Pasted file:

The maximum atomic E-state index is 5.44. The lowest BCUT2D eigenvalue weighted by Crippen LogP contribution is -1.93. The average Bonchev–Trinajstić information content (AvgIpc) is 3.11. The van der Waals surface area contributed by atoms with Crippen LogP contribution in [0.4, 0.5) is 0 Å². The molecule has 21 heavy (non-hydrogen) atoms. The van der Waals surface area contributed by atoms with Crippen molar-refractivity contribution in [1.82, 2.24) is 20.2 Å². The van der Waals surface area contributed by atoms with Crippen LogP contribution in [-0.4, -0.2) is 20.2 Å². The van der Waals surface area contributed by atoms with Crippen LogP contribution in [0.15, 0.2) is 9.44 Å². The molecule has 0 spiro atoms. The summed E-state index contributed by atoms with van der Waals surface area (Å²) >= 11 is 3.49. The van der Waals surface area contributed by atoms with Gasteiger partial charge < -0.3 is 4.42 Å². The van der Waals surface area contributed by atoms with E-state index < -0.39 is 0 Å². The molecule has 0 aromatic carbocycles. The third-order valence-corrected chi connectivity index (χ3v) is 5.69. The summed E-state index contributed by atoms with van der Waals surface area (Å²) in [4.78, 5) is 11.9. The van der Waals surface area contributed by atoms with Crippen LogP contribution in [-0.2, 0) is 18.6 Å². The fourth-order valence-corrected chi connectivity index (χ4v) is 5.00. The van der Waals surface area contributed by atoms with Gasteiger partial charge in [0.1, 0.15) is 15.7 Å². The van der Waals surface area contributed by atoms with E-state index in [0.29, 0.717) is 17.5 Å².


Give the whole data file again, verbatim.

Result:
The maximum atomic E-state index is 5.44. The lowest BCUT2D eigenvalue weighted by Crippen LogP contribution is -1.93. The average Bonchev–Trinajstić information content (AvgIpc) is 3.11. The van der Waals surface area contributed by atoms with Crippen LogP contribution in [0.4, 0.5) is 0 Å². The molecule has 21 heavy (non-hydrogen) atoms. The van der Waals surface area contributed by atoms with Crippen molar-refractivity contribution in [1.82, 2.24) is 20.2 Å². The van der Waals surface area contributed by atoms with Crippen LogP contribution in [-0.4, -0.2) is 20.2 Å². The van der Waals surface area contributed by atoms with Crippen LogP contribution in [0.15, 0.2) is 9.44 Å². The molecule has 0 spiro atoms. The summed E-state index contributed by atoms with van der Waals surface area (Å²) >= 11 is 3.49. The van der Waals surface area contributed by atoms with Gasteiger partial charge < -0.3 is 4.42 Å². The van der Waals surface area contributed by atoms with E-state index < -0.39 is 0 Å². The molecule has 0 aromatic carbocycles. The third-order valence-corrected chi connectivity index (χ3v) is 5.69. The summed E-state index contributed by atoms with van der Waals surface area (Å²) in [4.78, 5) is 11.9. The van der Waals surface area contributed by atoms with Crippen LogP contribution in [-0.2, 0) is 18.6 Å². The fourth-order valence-corrected chi connectivity index (χ4v) is 5.00. The van der Waals surface area contributed by atoms with Gasteiger partial charge in [0.1, 0.15) is 15.7 Å². The van der Waals surface area contributed by atoms with E-state index in [0.29, 0.717) is 17.5 Å².